This makes more sense than any of the specific, discrete diagnoses for bipolar. It’s not that they aren’t useful, it’s that they are imperfect and even misleading. They are rough sketches. They are, again, little dots along the line that is bipolar. People really don’t often fit neatly into them, or at least our ideas of them.

Understanding this is important. If someone experiences some symptoms that may be consistent with bipolar disorder they will likely be inclined to start trying to find information to see if they need help, and what help they may need. Having specific diagnoses can be beneficial in describing sets of symptoms, but if that person does not fit neatly into one of the boxes they may be less inclined to investigate further.

If bipolar is understood not as bipolar I, or bipolar II, or cyclothymia, or any of the other discrete diagnoses, but instead as a spectrum disorder, this obstacle between a person who is symptomatic and their treatment is reduced or eliminated. This “spectrum” view of bipolar can also help reduce stigma, both for people with bipolar and for neurotypical people.

Bipolar I is perceived as being “worse” than bipolar II, despite the fact that the only difference between I and II is just one manic episode with psychosis during the entire course of a lifetime. It’s not even the experience of psychosis itself, just the experience of it during an elevated mood episode. Neurotypical people may stigmatize bipolar I more than bipolar II. But it also can work the other way around.

There are people in the bipolar community who make a big deal about specific diagnoses of bipolar I and bipolar II. This creates a divide between people with different diagnoses. People with bipolar I diagnoses sometimes seem perversely proud of this diagnosis, and look down on people who “just” have bipolar II. In that way of thinking people with bipolar II don’t suffer as much as those with bipolar I so they don’t really have bipolar.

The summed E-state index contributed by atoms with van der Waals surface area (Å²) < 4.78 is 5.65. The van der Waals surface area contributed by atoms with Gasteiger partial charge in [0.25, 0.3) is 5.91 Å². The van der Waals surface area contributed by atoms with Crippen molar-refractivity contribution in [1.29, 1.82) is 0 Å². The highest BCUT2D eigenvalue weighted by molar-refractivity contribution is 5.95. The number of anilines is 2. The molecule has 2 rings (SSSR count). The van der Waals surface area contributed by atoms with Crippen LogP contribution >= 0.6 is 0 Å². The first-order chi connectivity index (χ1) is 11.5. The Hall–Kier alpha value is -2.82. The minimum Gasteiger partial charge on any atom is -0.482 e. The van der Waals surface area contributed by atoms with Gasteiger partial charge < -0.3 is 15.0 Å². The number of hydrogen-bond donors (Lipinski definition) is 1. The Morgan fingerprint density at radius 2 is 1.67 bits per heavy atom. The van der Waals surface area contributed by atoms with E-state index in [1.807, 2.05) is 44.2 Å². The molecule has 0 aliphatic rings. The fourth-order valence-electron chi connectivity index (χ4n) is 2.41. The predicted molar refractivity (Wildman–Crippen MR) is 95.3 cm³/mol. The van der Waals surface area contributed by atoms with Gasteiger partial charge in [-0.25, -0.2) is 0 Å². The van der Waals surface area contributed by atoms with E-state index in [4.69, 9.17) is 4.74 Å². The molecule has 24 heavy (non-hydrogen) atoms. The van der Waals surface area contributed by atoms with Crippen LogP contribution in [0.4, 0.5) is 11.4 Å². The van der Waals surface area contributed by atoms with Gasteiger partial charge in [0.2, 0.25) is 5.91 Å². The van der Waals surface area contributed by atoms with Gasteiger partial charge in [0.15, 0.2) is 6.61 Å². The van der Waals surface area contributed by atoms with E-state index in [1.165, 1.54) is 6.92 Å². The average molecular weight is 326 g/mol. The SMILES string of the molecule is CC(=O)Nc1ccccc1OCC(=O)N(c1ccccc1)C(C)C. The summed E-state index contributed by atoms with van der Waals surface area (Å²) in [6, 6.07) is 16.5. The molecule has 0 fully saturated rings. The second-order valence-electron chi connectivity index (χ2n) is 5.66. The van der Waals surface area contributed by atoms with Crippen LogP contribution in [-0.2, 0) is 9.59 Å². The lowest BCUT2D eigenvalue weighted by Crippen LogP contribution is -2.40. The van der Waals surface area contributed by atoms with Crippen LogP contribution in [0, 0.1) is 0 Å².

The measurement of suffering and the subsequent badge of honor that comes with it isn’t just with the bipolar I and II diagnoses. Do people who have mixed states have it worse than people who don’t? Is it worse to experience more hypomania/mania or is it worse to be more depressed? With every unique designation for bipolar there are inherent questions about exactly what that means and whether that is “better” or “worse” than any other designation. All of this can be toxically stigmatizing, and doesn’t do anyone any favors.

This can be solved by ditching, or at least diminishing the discrete diagnoses and just viewing bipolar as a spectrum. It may be useful to have different diagnoses. I am sure that medical professionals find them informative. But it needs to be understood just how vague the distinctions between them really are. And by and large we should avoid the labels and how they fuel stigma and see it all as bipolar.

Bipolar that is on a spectrum.

Bipolar that doesn’t need to be compared from diagnosis to diagnosis, person to person.

Just bipolar.